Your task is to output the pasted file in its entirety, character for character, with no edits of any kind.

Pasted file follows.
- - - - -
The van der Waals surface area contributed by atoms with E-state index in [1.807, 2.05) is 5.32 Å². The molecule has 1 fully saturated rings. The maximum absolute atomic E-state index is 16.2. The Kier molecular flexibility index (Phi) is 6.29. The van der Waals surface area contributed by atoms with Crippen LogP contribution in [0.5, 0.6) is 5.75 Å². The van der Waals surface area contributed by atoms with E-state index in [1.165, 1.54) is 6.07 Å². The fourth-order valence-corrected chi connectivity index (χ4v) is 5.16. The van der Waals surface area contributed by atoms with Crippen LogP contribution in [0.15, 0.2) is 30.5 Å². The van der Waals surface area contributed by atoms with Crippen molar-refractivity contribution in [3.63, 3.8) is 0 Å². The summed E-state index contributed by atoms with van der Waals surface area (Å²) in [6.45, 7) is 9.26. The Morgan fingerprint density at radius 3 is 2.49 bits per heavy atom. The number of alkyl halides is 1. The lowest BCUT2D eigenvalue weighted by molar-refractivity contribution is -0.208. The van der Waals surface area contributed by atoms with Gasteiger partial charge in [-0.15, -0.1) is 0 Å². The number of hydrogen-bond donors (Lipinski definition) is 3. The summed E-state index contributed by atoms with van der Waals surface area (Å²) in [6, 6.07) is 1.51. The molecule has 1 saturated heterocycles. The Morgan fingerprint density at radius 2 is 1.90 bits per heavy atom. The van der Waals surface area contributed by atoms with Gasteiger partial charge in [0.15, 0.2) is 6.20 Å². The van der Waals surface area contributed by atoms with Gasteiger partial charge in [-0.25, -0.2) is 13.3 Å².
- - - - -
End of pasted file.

The van der Waals surface area contributed by atoms with E-state index in [1.807, 2.05) is 5.32 Å². The molecule has 1 fully saturated rings. The maximum absolute atomic E-state index is 16.2. The Kier molecular flexibility index (Phi) is 6.29. The van der Waals surface area contributed by atoms with Crippen LogP contribution in [0.5, 0.6) is 5.75 Å². The van der Waals surface area contributed by atoms with E-state index in [1.165, 1.54) is 6.07 Å². The fourth-order valence-corrected chi connectivity index (χ4v) is 5.16. The van der Waals surface area contributed by atoms with Crippen LogP contribution in [0.15, 0.2) is 30.5 Å². The van der Waals surface area contributed by atoms with Crippen molar-refractivity contribution in [3.63, 3.8) is 0 Å². The summed E-state index contributed by atoms with van der Waals surface area (Å²) in [6.45, 7) is 9.26. The Morgan fingerprint density at radius 3 is 2.49 bits per heavy atom. The number of alkyl halides is 1. The lowest BCUT2D eigenvalue weighted by molar-refractivity contribution is -0.208. The van der Waals surface area contributed by atoms with Gasteiger partial charge in [-0.15, -0.1) is 0 Å². The number of hydrogen-bond donors (Lipinski definition) is 3. The summed E-state index contributed by atoms with van der Waals surface area (Å²) in [6, 6.07) is 1.51. The molecule has 1 saturated heterocycles. The Morgan fingerprint density at radius 2 is 1.90 bits per heavy atom. The van der Waals surface area contributed by atoms with Gasteiger partial charge in [0.15, 0.2) is 6.20 Å². The van der Waals surface area contributed by atoms with Gasteiger partial charge in [-0.25, -0.2) is 13.3 Å².